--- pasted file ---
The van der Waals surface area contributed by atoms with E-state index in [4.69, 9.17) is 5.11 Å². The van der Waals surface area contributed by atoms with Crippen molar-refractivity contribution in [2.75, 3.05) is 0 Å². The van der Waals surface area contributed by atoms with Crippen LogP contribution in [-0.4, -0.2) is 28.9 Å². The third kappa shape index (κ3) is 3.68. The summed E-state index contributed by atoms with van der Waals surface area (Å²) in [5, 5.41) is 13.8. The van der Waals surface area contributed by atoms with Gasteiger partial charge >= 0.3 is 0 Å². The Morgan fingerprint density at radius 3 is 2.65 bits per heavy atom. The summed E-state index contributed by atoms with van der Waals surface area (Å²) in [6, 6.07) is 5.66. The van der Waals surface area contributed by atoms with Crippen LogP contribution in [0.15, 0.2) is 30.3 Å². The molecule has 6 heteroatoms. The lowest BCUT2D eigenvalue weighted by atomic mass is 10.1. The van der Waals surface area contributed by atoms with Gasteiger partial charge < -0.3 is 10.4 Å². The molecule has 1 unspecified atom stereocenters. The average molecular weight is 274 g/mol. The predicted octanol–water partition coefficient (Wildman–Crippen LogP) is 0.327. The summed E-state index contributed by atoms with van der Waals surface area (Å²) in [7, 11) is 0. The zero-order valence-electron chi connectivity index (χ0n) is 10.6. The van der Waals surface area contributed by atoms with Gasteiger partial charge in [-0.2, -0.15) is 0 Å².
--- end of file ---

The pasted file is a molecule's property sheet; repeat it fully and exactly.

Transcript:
The van der Waals surface area contributed by atoms with E-state index in [4.69, 9.17) is 5.11 Å². The van der Waals surface area contributed by atoms with Crippen molar-refractivity contribution in [2.75, 3.05) is 0 Å². The van der Waals surface area contributed by atoms with Crippen LogP contribution in [-0.4, -0.2) is 28.9 Å². The third kappa shape index (κ3) is 3.68. The summed E-state index contributed by atoms with van der Waals surface area (Å²) in [5, 5.41) is 13.8. The van der Waals surface area contributed by atoms with Gasteiger partial charge >= 0.3 is 0 Å². The Morgan fingerprint density at radius 3 is 2.65 bits per heavy atom. The summed E-state index contributed by atoms with van der Waals surface area (Å²) in [6, 6.07) is 5.66. The van der Waals surface area contributed by atoms with Crippen LogP contribution in [0.15, 0.2) is 30.3 Å². The molecule has 6 heteroatoms. The lowest BCUT2D eigenvalue weighted by atomic mass is 10.1. The van der Waals surface area contributed by atoms with Gasteiger partial charge < -0.3 is 10.4 Å². The molecule has 1 unspecified atom stereocenters. The average molecular weight is 274 g/mol. The predicted octanol–water partition coefficient (Wildman–Crippen LogP) is 0.327. The summed E-state index contributed by atoms with van der Waals surface area (Å²) in [7, 11) is 0. The zero-order valence-electron chi connectivity index (χ0n) is 10.6. The van der Waals surface area contributed by atoms with Gasteiger partial charge in [-0.2, -0.15) is 0 Å².